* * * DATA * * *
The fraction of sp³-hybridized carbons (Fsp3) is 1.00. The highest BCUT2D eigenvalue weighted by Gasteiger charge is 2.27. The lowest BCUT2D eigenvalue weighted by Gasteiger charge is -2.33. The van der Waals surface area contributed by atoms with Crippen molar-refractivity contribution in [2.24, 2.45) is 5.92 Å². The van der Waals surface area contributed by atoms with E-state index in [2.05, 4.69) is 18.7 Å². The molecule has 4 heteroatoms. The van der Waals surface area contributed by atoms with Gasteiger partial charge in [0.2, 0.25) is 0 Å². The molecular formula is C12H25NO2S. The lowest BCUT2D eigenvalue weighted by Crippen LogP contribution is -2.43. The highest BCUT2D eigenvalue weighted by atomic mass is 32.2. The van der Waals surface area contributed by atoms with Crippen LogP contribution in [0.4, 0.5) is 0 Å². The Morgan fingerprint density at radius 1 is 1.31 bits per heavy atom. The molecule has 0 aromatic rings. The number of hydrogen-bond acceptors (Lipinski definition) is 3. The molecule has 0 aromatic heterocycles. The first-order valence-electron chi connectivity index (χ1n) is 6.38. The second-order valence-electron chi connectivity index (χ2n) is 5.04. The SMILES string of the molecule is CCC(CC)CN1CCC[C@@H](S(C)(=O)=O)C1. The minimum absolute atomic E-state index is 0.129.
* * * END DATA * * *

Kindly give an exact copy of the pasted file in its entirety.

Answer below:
The fraction of sp³-hybridized carbons (Fsp3) is 1.00. The highest BCUT2D eigenvalue weighted by Gasteiger charge is 2.27. The lowest BCUT2D eigenvalue weighted by Gasteiger charge is -2.33. The van der Waals surface area contributed by atoms with Crippen molar-refractivity contribution in [2.24, 2.45) is 5.92 Å². The van der Waals surface area contributed by atoms with E-state index in [2.05, 4.69) is 18.7 Å². The molecule has 4 heteroatoms. The van der Waals surface area contributed by atoms with Gasteiger partial charge in [0.2, 0.25) is 0 Å². The molecular formula is C12H25NO2S. The lowest BCUT2D eigenvalue weighted by Crippen LogP contribution is -2.43. The highest BCUT2D eigenvalue weighted by atomic mass is 32.2. The van der Waals surface area contributed by atoms with Crippen LogP contribution in [0.4, 0.5) is 0 Å². The Morgan fingerprint density at radius 1 is 1.31 bits per heavy atom. The molecule has 0 aromatic rings. The number of hydrogen-bond acceptors (Lipinski definition) is 3. The molecule has 0 aromatic heterocycles. The first-order valence-electron chi connectivity index (χ1n) is 6.38. The second-order valence-electron chi connectivity index (χ2n) is 5.04. The SMILES string of the molecule is CCC(CC)CN1CCC[C@@H](S(C)(=O)=O)C1. The minimum absolute atomic E-state index is 0.129.